Michael Delahoyde, PhD

Professor of English

David Doran: Essay

Food is my Booty Call
David Doran

Throughout the movie Eating (1990),women at a birthday party demonstrate their strong feelings aboutfood and reflect on how food affects them. However, little considerationis paid to how the women affect their food. The food in the livesof these women is victimized in much the same way as an under-appreciated,under-acknowledged casual lover.

The women at the party use food as their scapegoat,neglecting, rejecting, using, and abusing it. From the perspectiveof the movie, food is at the heart of all the women’s problems.Weight problems are directly the fault of the food that is beingeaten instead of the people who are eating it. Foods containinggrease, sugar, or butter are especially to blame for causing weightgain. The demonstration of the blame on food is manifested whenit is time to have birthday cake, and one piece is passed aroundthe entire room. The deliberate neglect of the cake, despite thefact that the women want it, can be likened to a situation wherea woman is too embarrassed to acknowledge a casual lover withno commitment, in fear that she will be looked down upon. Foodalso takes blame for problems the women have with men. In oneinstance, a woman admits to her friend that she has an eatingdisorder and the only response is, “Oh, you must be havingproblems with Jim.” The woman is punishing the food for problemsshe has in her life.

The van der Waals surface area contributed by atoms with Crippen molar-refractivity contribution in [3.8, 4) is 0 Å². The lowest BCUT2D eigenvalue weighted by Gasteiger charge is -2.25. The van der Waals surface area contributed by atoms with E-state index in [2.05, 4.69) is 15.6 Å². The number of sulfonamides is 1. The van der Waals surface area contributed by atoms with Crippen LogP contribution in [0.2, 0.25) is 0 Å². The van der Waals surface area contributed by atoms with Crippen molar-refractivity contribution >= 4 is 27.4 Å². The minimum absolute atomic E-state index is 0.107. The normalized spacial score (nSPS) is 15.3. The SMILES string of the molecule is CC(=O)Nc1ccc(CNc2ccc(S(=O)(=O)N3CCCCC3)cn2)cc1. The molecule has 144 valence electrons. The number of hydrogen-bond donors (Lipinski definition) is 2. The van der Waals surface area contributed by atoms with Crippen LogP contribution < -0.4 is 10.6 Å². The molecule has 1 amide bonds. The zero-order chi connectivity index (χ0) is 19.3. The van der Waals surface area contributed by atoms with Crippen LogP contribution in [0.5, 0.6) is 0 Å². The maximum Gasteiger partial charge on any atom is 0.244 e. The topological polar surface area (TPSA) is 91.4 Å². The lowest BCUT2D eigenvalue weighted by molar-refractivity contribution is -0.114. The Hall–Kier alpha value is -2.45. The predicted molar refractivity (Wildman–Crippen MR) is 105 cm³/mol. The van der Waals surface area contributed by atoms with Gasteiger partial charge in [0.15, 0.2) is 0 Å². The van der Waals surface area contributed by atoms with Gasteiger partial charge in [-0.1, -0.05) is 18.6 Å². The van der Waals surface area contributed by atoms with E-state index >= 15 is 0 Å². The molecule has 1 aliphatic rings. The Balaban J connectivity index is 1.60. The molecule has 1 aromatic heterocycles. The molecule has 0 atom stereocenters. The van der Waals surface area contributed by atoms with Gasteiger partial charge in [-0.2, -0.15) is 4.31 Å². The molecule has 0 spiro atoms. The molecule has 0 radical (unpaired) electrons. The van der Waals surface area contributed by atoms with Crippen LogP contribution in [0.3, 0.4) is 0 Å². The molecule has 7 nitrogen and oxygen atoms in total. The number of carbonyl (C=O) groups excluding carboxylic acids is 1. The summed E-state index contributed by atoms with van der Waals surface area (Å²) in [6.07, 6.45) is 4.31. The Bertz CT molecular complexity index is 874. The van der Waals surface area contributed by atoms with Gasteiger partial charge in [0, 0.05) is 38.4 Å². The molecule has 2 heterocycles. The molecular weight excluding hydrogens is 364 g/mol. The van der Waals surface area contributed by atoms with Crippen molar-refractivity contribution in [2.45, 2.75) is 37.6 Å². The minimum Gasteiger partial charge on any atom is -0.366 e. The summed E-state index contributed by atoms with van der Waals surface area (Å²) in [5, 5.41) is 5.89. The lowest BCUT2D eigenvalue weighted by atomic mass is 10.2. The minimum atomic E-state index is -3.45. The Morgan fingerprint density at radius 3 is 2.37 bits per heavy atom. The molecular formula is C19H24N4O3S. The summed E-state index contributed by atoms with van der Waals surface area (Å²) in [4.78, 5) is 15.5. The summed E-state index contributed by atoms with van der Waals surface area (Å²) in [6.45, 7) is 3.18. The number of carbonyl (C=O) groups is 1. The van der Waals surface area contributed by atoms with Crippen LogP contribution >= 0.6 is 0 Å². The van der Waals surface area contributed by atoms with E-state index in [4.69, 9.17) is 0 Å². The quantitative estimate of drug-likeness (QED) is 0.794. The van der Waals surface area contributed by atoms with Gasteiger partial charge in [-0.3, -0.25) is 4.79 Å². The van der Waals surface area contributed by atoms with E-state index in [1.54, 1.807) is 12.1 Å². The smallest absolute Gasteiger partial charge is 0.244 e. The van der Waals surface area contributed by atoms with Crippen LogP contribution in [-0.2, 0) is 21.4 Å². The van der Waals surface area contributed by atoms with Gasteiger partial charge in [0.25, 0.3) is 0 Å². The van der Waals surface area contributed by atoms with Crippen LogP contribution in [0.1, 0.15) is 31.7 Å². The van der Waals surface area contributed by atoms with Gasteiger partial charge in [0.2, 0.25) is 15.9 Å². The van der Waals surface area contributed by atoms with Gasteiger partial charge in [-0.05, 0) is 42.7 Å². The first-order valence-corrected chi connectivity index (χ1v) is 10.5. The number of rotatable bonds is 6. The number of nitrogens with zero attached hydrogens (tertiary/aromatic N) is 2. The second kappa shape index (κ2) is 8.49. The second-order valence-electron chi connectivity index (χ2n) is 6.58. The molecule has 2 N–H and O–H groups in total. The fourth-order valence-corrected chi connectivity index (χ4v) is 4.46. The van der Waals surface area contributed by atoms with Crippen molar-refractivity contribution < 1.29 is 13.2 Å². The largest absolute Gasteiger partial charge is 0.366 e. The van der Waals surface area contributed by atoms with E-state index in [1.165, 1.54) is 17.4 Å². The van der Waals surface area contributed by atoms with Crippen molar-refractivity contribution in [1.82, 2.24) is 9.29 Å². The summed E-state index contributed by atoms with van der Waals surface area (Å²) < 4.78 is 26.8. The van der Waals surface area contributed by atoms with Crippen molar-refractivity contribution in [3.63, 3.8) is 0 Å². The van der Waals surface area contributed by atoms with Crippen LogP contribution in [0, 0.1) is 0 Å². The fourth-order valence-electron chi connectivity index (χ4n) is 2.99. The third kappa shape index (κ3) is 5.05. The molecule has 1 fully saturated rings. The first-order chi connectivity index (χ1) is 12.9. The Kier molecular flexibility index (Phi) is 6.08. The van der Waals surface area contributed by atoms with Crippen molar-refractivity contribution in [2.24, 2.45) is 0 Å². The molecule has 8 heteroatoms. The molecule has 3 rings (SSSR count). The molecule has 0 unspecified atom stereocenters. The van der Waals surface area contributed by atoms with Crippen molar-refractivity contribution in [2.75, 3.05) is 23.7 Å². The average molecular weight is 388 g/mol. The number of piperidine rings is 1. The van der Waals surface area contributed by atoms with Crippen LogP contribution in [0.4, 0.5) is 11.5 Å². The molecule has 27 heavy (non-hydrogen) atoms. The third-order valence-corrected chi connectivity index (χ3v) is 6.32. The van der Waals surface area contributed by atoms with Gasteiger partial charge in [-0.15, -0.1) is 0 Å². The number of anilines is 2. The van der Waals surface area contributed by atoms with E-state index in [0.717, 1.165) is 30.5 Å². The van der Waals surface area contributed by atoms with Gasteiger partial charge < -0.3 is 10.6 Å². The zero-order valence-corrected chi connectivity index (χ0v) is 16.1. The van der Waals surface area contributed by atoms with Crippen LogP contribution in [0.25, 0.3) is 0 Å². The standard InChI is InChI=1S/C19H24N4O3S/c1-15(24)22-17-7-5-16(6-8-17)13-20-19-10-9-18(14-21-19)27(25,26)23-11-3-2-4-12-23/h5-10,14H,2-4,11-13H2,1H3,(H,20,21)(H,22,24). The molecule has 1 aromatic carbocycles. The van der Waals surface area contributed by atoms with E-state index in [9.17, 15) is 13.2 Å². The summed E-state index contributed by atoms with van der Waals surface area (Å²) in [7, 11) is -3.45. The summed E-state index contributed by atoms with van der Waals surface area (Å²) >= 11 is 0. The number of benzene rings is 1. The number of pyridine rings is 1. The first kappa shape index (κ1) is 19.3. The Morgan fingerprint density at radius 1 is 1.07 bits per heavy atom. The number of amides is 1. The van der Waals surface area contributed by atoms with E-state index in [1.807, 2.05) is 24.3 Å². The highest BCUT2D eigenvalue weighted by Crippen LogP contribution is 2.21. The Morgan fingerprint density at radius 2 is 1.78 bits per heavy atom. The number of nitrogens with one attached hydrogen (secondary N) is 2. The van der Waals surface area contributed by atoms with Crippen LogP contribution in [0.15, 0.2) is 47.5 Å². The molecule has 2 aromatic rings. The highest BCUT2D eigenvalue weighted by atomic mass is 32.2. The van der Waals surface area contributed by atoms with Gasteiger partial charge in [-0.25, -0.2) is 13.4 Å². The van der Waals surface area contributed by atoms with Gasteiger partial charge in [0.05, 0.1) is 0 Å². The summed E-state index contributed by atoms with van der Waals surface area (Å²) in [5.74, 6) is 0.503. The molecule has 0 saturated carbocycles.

To further show the lack of respect for food,the women, after denouncing the evils of eating, turn around andgo to food for comfort. One woman describes food as erotic, providingthe “safest sex” she can find. Most other women in themovie seem to use food as therapy, consoling them when life isbeing unfair. Problems in childhood used to be drowned in riversof chocolate and mashed potatoes. Food is also personified asthe best friend of one lady. It never talks back or argues withher. He is always in the refrigerator, waiting to soothe and comfort.

Due to the nature of the relationship the womenhave with their food, they feel obligated to keep the affair asecret. The only time we see anybody eating birthday cake is whenone woman is sitting on the stairs, stuffing her face, hidingthe evidence from the other women. During the videotaped interviews,one of the questions was, “Do you have a problem with food?”Repeatedly and without hesitation, the answer is “No.”The most telling line of the movie is when one woman speculatesthat food has replaced sex as women’s secret topic.


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